Paul McGuire | The State of the Prostate

Letters to the Editor
Letters to the Editor

The following letter is presented as a satirical take on current gender issues.

Lobby, California hospital, 5 a.m. A middle-aged man is seated at an intake window, an older female clerk on the other side of the Plexiglas. She slides a piece of paper through the counter opening along with a pen. The man quickly fills it out and passes it back to her. The woman goes to turn it over and hand him the next piece of paperwork, then stops. 

“Sir, you’ve checked ‘female’ under gender.”  

“That’s right.” 

“But you’re here for a prostate procedure.” 

“That’s right. Would you like to know my pronouns?” 

“Uh, no. Sir, er, this is not accurate.” 

“I am woman. Hear me roar.” 

“Excuse me?” 

“I identify as a woman.” 

“I see … but you’re here for prostate surgery, correct?” 

“That is correct.” 

“Well, women don’t have prostates.” 

“I do.” 

“That’s because you’re a man.” 

“You’re insulting me.” 

“I’m sorry but this is an insurance issue, you see. They won’t cover a prostate procedure for a woman because there’s no such thing.” 

The man sits back and folds his arms across his chest. “I am a woman. That’s all there is to it.” 

“Well, ma’am, when’s the last time you menstru—never mind. Let’s try a different approach. Would you like to pay for this surgery out of pocket? If so, I’ll just need a credit card.” 

“This is unacceptable.” 

“Ralph, it is Ralph, right? Ralph Kramden?” 


“Junior, OK. Vaguely familiar.” 

“I’d like to see your supervisor.” 

“Sir, it’s 5 o’clock in the morning. Nobody’s here except me and the doctor and nurses waiting upstairs to do your procedure.” 

“Well, you’d better just fix it then.” 

“I can’t just fix it, sir—”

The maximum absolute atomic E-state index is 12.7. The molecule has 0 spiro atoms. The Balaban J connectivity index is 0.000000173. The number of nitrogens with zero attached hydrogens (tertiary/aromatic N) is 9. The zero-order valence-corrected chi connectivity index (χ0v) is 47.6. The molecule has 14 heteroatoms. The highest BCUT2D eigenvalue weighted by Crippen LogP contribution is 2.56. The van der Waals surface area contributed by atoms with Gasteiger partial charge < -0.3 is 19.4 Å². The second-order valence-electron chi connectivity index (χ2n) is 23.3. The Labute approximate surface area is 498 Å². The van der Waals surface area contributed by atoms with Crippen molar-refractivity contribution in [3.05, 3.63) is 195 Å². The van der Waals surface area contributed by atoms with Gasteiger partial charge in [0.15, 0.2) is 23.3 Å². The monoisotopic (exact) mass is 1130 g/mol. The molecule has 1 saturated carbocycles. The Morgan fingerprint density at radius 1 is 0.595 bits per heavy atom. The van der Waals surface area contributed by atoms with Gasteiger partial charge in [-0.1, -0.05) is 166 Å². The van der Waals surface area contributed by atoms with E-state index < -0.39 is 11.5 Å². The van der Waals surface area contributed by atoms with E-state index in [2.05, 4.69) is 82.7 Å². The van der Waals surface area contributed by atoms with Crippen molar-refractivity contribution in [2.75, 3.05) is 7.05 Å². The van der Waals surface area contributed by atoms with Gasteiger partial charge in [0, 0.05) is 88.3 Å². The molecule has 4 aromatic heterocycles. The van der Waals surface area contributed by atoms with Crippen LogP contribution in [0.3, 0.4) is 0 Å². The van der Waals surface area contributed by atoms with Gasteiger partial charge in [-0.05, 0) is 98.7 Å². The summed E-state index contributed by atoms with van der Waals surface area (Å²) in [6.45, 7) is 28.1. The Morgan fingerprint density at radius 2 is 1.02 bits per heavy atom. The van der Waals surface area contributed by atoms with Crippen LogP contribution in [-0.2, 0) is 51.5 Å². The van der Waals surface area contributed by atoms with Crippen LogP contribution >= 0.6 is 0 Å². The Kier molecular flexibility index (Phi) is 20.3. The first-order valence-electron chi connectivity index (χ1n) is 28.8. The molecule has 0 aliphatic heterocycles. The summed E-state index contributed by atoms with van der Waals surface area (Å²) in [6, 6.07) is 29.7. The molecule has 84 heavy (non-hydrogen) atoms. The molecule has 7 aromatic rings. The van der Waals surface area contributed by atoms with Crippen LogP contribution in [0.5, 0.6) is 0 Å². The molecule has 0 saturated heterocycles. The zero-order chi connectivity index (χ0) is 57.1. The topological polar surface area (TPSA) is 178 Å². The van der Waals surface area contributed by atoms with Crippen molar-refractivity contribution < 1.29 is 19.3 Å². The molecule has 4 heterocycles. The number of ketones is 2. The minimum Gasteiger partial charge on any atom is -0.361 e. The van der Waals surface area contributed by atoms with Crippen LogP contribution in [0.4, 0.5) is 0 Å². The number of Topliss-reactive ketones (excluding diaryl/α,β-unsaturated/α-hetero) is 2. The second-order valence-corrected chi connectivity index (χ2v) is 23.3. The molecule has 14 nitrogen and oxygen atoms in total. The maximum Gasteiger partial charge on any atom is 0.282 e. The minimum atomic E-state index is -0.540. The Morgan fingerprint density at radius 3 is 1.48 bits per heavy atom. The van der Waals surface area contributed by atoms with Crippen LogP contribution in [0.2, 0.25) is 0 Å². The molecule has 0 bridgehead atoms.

“I don’t appreciate you calling me ‘Sir,’ by the way.” 

“Alright, Ralph. The fact remains I cannot submit paperwork to go first through hospital channels and then your insurance company that says a female had prostate surgery. It won’t fly. It’s not happening.” 

“I don’t understand the issue. I’m a woman and I’m here for this procedure.” 

“Women. Don’t. Have. Prostates!” 

“You’re mistaken. I do. I am strong. I am invincible. I am woman.” 

“We’re not getting anywhere, Ralph.” 

“No, we’re not.” 

“Can I please have your credit card?” 

The man, seething, reaches into his pocket, removes his wallet and slaps a credit card on the counter, keeping his hand on it for the moment. “How much is this going to cost me?” 

“Twenty-five, $30,000, maybe more. I don’t know.” 

Ralph stares daggers at her for what seems an eternity, then puts the card away. “Let me see that piece of paper,” he snarls. 

She slides it back through the slot and he checks the “male” box, crossing out his “female” mark.  

“There. Happy?” 

“Thank you, Mr. Kramden. Now let’s go over your medical history.” 

“You should know I’m pregnant.” 

“Of course you are, Ralph. Of course you are.” 

Paul McGuire

Canyon Country

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